Summary:

While all-in streaming as the primary means of getting content onto its devices has distinct strategic advantages for Apple, it’s not without risks — especially for users. What does Steve Jobs know that the rest of us don’t about how all this will play out?

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Apple CEO Steve Jobs has stirred up the issue of removable media with his response to an email query from a MacRumors user last week. The subject matter was regarding Blu-ray Disc drives on Apple laptops and desktops.

“Bluray [sic] is looking more and more like one of the high end audio formats that appeared as the successor to the CD – like it will be beaten by Internet downloadable formats,” he wrote, adding that “we may see a fast broad move to streamed free and rental content at sufficient quality (at least 720p) to win almost everyone over.”

Apple seems to be going all-in for streaming — perhaps from the cloud — as the primary means of getting content onto its devices. Indeed, the next version of Apple TV will reportedly ship with only 16MB of on-board Flash memory, which basically rules out downloading and storing a lot of content on the device itself, let alone off-loading it to a Blu-ray disc. While that has distinct strategic advantages for the company — such as by locking both users and content providers into Apple’s platform — it’s not without risks, especially for users.

In addition to the rising end-user cost of wireless data consumption, the total available wireless broadband capacity in the U.S. remains tightly limited. Meanwhile, the number of advanced mobile devices, not to mention the amount of content available, is poised to explode over the next few years. Bandwidth constraints could be a serious drag on consumer satisfaction and content providers’ mobile ROI.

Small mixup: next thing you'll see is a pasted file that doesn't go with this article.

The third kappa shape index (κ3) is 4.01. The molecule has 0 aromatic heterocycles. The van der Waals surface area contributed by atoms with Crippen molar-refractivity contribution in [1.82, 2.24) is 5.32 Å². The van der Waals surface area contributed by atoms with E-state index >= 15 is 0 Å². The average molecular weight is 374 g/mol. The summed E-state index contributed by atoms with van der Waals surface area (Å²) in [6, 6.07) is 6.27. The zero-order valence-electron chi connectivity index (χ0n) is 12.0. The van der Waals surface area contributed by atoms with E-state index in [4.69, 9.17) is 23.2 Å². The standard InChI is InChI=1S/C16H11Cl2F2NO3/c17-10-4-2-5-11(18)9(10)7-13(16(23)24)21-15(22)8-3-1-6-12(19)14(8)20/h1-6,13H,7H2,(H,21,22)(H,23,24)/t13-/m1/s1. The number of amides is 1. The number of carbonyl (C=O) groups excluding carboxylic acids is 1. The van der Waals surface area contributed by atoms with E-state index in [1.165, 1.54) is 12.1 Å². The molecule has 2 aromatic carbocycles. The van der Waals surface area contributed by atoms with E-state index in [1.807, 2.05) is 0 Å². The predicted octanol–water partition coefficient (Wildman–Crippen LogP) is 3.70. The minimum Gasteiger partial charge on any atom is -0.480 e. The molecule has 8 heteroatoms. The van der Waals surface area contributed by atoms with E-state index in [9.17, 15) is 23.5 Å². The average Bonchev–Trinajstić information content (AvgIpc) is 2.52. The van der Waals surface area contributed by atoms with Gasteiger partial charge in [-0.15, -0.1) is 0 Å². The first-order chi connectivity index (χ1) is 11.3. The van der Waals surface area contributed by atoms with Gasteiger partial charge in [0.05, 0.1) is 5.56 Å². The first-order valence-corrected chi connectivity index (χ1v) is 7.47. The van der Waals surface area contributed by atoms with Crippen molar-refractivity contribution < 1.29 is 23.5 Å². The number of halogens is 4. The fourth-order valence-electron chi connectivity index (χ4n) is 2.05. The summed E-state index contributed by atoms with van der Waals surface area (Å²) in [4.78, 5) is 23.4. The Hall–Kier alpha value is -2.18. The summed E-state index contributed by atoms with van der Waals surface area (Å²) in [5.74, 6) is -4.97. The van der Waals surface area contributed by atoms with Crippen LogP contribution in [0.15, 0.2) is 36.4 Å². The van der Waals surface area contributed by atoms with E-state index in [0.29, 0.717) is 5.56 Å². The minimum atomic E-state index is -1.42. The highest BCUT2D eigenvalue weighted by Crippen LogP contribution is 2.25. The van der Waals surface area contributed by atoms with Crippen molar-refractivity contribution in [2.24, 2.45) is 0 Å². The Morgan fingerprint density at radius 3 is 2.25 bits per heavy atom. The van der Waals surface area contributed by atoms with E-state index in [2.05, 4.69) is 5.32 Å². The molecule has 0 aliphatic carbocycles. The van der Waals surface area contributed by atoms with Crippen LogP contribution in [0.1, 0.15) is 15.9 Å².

Last month, President Barack Obama signed a presidential memorandum seeking to make an additional 500 Mhz of spectrum available for commercial use by mobile broadband providers over the next 10 years.

Broadcasters are concerned some of that spectrum will come from their airwaves; cable and telco providers that have invested billions in their own wireline broadband infrastructure over the past decade don’t want to see public resources handed to potential competitors. Both are fighting the initiative at the Federal Communications Commission. Congressional approval is also needed for some elements of the president’s proposal. Given the current political climate in Washington, this is far from a sure thing.

Yet without that additional spectrum owners, of Apple wireless devices may find themselves using Wi-Fi a lot more than 3G. In short, Apple seems to be making a very big bet, in its own business and on behalf of its users, that the current and looming constraints on wireless bandwidth, somehow, will resolve themselves in reasonably short order.

So what does Steve Jobs know that the rest of us don’t about how all this will play out?

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